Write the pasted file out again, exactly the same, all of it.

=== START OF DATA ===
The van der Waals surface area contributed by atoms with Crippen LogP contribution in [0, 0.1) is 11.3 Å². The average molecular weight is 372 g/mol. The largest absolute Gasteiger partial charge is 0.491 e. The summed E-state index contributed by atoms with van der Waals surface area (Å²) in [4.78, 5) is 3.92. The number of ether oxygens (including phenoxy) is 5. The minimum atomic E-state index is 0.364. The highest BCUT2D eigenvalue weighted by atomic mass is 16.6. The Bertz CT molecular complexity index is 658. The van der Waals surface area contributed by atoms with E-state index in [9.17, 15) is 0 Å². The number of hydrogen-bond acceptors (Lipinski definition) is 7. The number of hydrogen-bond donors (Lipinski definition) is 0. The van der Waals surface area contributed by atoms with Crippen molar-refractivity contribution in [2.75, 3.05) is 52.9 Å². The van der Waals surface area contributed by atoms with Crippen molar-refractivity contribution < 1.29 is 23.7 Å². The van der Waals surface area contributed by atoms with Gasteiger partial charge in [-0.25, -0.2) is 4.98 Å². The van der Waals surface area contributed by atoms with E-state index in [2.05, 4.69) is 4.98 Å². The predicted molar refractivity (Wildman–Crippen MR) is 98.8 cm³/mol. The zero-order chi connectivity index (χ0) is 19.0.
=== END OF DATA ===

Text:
The van der Waals surface area contributed by atoms with Crippen LogP contribution in [0, 0.1) is 11.3 Å². The average molecular weight is 372 g/mol. The largest absolute Gasteiger partial charge is 0.491 e. The summed E-state index contributed by atoms with van der Waals surface area (Å²) in [4.78, 5) is 3.92. The number of ether oxygens (including phenoxy) is 5. The minimum atomic E-state index is 0.364. The highest BCUT2D eigenvalue weighted by atomic mass is 16.6. The Bertz CT molecular complexity index is 658. The van der Waals surface area contributed by atoms with E-state index in [9.17, 15) is 0 Å². The number of hydrogen-bond acceptors (Lipinski definition) is 7. The number of hydrogen-bond donors (Lipinski definition) is 0. The van der Waals surface area contributed by atoms with Crippen molar-refractivity contribution in [2.75, 3.05) is 52.9 Å². The van der Waals surface area contributed by atoms with Crippen molar-refractivity contribution < 1.29 is 23.7 Å². The van der Waals surface area contributed by atoms with Gasteiger partial charge in [-0.25, -0.2) is 4.98 Å². The van der Waals surface area contributed by atoms with E-state index in [2.05, 4.69) is 4.98 Å². The predicted molar refractivity (Wildman–Crippen MR) is 98.8 cm³/mol. The zero-order chi connectivity index (χ0) is 19.0.